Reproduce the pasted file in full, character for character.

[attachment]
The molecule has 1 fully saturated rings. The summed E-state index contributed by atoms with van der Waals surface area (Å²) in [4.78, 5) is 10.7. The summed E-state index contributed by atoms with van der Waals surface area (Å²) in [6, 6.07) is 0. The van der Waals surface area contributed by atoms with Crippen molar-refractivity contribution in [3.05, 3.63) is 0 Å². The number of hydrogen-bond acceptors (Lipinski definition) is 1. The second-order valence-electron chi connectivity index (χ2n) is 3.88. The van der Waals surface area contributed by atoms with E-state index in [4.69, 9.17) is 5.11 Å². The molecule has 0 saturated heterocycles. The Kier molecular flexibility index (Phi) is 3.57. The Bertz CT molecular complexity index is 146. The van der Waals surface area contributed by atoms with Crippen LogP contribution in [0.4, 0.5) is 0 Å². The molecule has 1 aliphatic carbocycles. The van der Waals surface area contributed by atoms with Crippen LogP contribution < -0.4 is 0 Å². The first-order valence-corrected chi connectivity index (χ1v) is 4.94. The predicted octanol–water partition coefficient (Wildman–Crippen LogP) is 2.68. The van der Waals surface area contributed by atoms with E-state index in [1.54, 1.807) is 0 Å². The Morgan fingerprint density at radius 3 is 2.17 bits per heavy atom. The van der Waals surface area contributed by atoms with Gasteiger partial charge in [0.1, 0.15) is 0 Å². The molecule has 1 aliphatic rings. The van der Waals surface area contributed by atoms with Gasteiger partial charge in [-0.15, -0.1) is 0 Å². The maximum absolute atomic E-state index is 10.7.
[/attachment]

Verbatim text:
The molecule has 1 fully saturated rings. The summed E-state index contributed by atoms with van der Waals surface area (Å²) in [4.78, 5) is 10.7. The summed E-state index contributed by atoms with van der Waals surface area (Å²) in [6, 6.07) is 0. The van der Waals surface area contributed by atoms with Crippen molar-refractivity contribution in [3.05, 3.63) is 0 Å². The number of hydrogen-bond acceptors (Lipinski definition) is 1. The second-order valence-electron chi connectivity index (χ2n) is 3.88. The van der Waals surface area contributed by atoms with E-state index in [4.69, 9.17) is 5.11 Å². The molecule has 0 saturated heterocycles. The Kier molecular flexibility index (Phi) is 3.57. The Bertz CT molecular complexity index is 146. The van der Waals surface area contributed by atoms with Crippen LogP contribution in [0.4, 0.5) is 0 Å². The molecule has 1 aliphatic carbocycles. The van der Waals surface area contributed by atoms with Crippen LogP contribution < -0.4 is 0 Å². The first-order valence-corrected chi connectivity index (χ1v) is 4.94. The predicted octanol–water partition coefficient (Wildman–Crippen LogP) is 2.68. The van der Waals surface area contributed by atoms with E-state index in [1.54, 1.807) is 0 Å². The Morgan fingerprint density at radius 3 is 2.17 bits per heavy atom. The van der Waals surface area contributed by atoms with Gasteiger partial charge in [0.1, 0.15) is 0 Å². The molecule has 1 aliphatic rings. The van der Waals surface area contributed by atoms with Gasteiger partial charge in [-0.15, -0.1) is 0 Å². The maximum absolute atomic E-state index is 10.7.